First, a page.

Stress. Stress. Stress.

stress-stress-stress

Stress. Stress. Stress.

Stress. Your body’s way of responding to a threat – physical, mental, or emotional. Stress.

 

Stress is a factor in everyday life. We all experience various levels of stress; but when you are diagnosed with cancer your stress level skyrockets to unchartered heights. You stress about the extent of the disease, the surgery, the treatment, the recovery, the prognosis; you stress about the emotional turmoil your loved ones are now enduring as they helplessly watch you go through the cancer journey; you stress about finances, terrified you won’t be able to afford to be sick and take the time off work necessary to recover from the disease; and you stress about each and every follow-up appointment, wondering if the news will be good or not-so good… the stress can be cumbersome and suffocating, and worst of all it can be detrimental to your overall health.

 

As I always say (more as a reminder to myself) I was very lucky in an unlucky situation. I didn’t know that at the time of my diagnosis. All I knew was that my routine mammogram showed something amiss and I was called back for a repeat mammogram as well as an ultrasound. I was scared. My stress level climbed during those weeks and days leading up to the appointment; and amid the ultrasound it became apparent that something serious was unfolding. The gravity of the situation was prevalent in faces of the technician and radiologist. They performed two biopsies and provided me with the names of the two top breast surgeons in the city. I felt rivers of fear flow through my body, and my mind froze, then raced, then froze again. My thoughts turned to my darling 21 month old son, and to my husband, and then to my family. What would I tell them? What was going to happen to me? Was I going to die? I tried to listen to what was being said to me, but all I remember is my heart racing, my panic mounting, and my mind numb with fear … and I don’t remember leaving the clinic, the walk to my car, or the drive home. In fact, a lot of that week remains a blur. My body was in a heighten state of physical, emotional, and mental stress as I endured the repeat mammograms, ultrasounds, biopsies, and MRI over the 15 days leading up to my diagnosis. And my stress continued on that heightened level post-surgery, once I realized that I had a long way to go for recovery.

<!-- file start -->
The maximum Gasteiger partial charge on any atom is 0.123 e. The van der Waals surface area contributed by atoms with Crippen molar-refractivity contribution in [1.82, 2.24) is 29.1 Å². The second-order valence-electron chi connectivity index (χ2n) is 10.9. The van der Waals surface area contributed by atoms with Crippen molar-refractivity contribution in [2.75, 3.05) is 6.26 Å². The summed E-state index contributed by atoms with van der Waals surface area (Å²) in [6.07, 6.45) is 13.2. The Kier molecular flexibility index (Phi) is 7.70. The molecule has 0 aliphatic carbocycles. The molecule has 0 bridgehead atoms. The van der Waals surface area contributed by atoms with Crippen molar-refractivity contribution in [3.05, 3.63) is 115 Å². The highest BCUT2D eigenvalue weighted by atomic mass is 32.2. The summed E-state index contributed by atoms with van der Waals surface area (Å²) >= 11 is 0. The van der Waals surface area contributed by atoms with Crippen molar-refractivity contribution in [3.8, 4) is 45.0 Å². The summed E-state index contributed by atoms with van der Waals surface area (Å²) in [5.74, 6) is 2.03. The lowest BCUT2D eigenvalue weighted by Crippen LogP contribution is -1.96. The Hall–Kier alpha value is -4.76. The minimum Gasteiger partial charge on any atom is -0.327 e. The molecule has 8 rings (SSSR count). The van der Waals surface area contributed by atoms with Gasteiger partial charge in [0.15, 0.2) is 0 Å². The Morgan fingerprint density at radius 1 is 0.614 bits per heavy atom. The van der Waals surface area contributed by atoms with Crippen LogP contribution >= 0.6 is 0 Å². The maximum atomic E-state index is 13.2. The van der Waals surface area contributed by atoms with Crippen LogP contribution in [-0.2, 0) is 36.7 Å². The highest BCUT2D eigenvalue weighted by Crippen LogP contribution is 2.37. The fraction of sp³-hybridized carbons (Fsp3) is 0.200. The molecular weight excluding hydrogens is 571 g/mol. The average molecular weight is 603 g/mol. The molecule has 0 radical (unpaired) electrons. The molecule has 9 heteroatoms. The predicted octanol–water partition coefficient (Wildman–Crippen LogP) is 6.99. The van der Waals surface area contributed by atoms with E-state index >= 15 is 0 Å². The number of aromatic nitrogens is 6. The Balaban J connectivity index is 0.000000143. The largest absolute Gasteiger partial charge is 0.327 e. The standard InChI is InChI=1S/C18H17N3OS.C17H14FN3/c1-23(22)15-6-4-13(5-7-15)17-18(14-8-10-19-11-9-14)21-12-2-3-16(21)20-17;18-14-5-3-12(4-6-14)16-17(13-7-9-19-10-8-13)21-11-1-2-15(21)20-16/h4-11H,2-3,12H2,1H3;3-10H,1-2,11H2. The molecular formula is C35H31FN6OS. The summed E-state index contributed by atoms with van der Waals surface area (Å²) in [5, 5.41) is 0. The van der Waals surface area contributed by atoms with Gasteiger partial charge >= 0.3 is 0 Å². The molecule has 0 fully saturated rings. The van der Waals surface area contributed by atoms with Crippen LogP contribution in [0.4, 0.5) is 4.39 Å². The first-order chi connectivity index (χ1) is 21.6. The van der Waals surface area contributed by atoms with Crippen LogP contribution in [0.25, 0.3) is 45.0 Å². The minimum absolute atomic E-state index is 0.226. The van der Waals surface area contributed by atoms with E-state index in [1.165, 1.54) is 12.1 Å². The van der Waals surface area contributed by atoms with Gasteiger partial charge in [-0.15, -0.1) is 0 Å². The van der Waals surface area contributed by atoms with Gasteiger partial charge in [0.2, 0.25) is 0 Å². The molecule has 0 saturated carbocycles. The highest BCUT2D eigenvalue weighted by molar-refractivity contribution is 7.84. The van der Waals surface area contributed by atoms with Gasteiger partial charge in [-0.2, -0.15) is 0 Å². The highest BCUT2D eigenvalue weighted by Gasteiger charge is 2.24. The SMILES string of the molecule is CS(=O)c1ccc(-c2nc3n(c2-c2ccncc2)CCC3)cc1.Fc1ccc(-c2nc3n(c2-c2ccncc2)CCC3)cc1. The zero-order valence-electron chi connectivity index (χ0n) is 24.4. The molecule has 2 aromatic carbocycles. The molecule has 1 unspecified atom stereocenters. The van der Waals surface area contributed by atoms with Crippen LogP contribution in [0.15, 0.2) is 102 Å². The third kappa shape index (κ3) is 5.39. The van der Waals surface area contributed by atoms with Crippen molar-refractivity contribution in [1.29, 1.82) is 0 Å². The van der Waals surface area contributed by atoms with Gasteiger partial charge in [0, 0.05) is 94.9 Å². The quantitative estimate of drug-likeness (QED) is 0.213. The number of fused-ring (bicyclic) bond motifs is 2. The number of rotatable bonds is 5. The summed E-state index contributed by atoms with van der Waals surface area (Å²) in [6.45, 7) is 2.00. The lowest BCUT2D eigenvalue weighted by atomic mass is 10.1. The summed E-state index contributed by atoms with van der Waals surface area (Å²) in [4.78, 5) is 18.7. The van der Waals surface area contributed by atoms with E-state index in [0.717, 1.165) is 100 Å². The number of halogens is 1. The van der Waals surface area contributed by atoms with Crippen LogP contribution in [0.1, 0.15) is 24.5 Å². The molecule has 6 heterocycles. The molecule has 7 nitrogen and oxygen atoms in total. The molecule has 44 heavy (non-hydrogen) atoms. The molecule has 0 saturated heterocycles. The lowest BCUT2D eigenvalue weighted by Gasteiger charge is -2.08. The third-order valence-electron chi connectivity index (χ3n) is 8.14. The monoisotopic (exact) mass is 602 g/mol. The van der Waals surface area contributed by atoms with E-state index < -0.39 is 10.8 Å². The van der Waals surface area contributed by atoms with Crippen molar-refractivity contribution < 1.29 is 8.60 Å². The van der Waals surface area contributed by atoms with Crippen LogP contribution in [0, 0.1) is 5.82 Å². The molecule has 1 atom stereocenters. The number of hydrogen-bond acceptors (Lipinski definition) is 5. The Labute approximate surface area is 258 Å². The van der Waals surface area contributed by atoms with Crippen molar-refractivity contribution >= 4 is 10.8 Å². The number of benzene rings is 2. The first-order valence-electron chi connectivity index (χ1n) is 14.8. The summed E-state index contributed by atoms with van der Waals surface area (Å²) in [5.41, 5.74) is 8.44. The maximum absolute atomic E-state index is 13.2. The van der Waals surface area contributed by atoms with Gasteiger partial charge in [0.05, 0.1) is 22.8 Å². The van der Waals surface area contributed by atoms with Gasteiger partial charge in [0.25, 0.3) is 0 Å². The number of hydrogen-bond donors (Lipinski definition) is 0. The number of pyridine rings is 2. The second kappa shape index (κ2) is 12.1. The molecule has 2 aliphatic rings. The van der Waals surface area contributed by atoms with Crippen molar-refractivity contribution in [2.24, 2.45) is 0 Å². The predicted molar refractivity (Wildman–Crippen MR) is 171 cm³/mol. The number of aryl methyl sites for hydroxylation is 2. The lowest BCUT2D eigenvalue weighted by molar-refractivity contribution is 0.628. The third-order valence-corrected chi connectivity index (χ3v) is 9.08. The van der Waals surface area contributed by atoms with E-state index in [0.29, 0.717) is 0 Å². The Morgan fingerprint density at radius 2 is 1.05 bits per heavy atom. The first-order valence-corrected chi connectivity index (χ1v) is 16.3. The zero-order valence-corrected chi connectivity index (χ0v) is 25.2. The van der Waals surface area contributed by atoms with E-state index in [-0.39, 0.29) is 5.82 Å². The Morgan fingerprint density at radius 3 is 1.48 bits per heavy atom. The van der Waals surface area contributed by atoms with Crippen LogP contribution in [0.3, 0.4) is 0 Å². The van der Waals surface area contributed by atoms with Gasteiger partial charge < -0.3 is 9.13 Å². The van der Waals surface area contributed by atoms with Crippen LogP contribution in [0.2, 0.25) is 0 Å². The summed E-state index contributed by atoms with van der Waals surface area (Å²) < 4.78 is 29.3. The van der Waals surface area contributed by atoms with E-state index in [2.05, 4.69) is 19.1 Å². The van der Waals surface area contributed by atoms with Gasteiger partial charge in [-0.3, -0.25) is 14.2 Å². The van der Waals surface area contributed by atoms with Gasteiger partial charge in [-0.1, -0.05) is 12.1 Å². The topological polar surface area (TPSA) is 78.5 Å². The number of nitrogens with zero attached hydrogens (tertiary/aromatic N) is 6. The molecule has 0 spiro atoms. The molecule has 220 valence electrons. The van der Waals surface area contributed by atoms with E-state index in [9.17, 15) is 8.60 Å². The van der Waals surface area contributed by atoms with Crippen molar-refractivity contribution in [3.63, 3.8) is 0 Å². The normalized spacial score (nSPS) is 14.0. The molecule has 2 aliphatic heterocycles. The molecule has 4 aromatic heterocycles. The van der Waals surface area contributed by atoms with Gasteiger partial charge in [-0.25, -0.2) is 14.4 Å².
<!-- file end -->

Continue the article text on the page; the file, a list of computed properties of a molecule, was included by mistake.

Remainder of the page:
Added stress, on top of the heightened stress, is knowing that you simply should not stress. Ugh! How does one achieve this non-stress, stress, amidst all the stress!?! For me to achieve that calm state of mind I stayed close to my family. I wrapped myself their cocoon of safety. Having my son, my husband, my parents, my sister and her family close to me, aided me in keeping my crazy feelings at bay. It was a perfect cure for the first 2 months of my recovery; but once summer ended and I was on my own with my son, I struggled. I really struggled. I was physically weak, trying to parent my active toddler; I was exhausted and losing sleep; I was losing my appetite; and I was losing joy in my everyday life. I was struggling with dark thoughts and choking with fear. I was stressed.

 

stress-rollercoasterAs a cancer patient, you have to work hard not only on your emotional recovery, but also on your physical recovery. So, with the assistance of my social worker, I managed to find ways to help control the level of emotional stress that I felt; I also began massage treatments and physiotherapy to help with the physical limitations I was experiencing post-surgery (and still experience); and I joined the WE CAN Program at UHN’s Ellicsr, because exercise is always an asset both physically and mentally. Though all these facets of stress management do aide in lowering the crazy heightened stress that you feel as a cancer patient/survivor, I’ve come to realize that the some of the best stress therapy is actually overcoming your everyday hurdles along the way. Hurdles such as regaining mobility and strength, regaining a small sense of control in your out-of-control emotions; and getting good news after each follow-up procedure, test, and appointment. In the 13 months since my breast cancer diagnosis and treatment I have ridden the stress rollercoaster and survived the ride. Each mammogram, bone scan, ultrasound, biopsy, genetic test, bloodwork, and appointment I have thankfully – very thankfully – received good news; and each time a doctor, technician, or radiologist tells me that “all is clear” I feel a rush of relief wash over me and I think my heart will burst with gratitude. Because, through all of this journey, the gratitude I feel for those who fought the fight alongside me, is incredibly overwhelming.

 

If diagnosed with cancer, your body will naturally respond to the heightened stress, and that is to be expected. But stress is something we should not give power to. To be honest, stress is something that I am still learning to manage, and I work at it everyday. I hope that, as time moves forward, I will feel more relaxed and less stressed; and give power to the joy I feel, the faith I carry, and the gratitude I hold in my heart. And hopefully, I can learn to really celebrate those milestones that I will continue to surpass, because honestly, I would like to disembark from the rollercoaster of stress that this cancer journey has taken me on, and return to earth from these unchartered heights. Wouldn’t that be an achievable goal.

 

 

Stress. Stress. Stress. Published by Crystal Joy Hall

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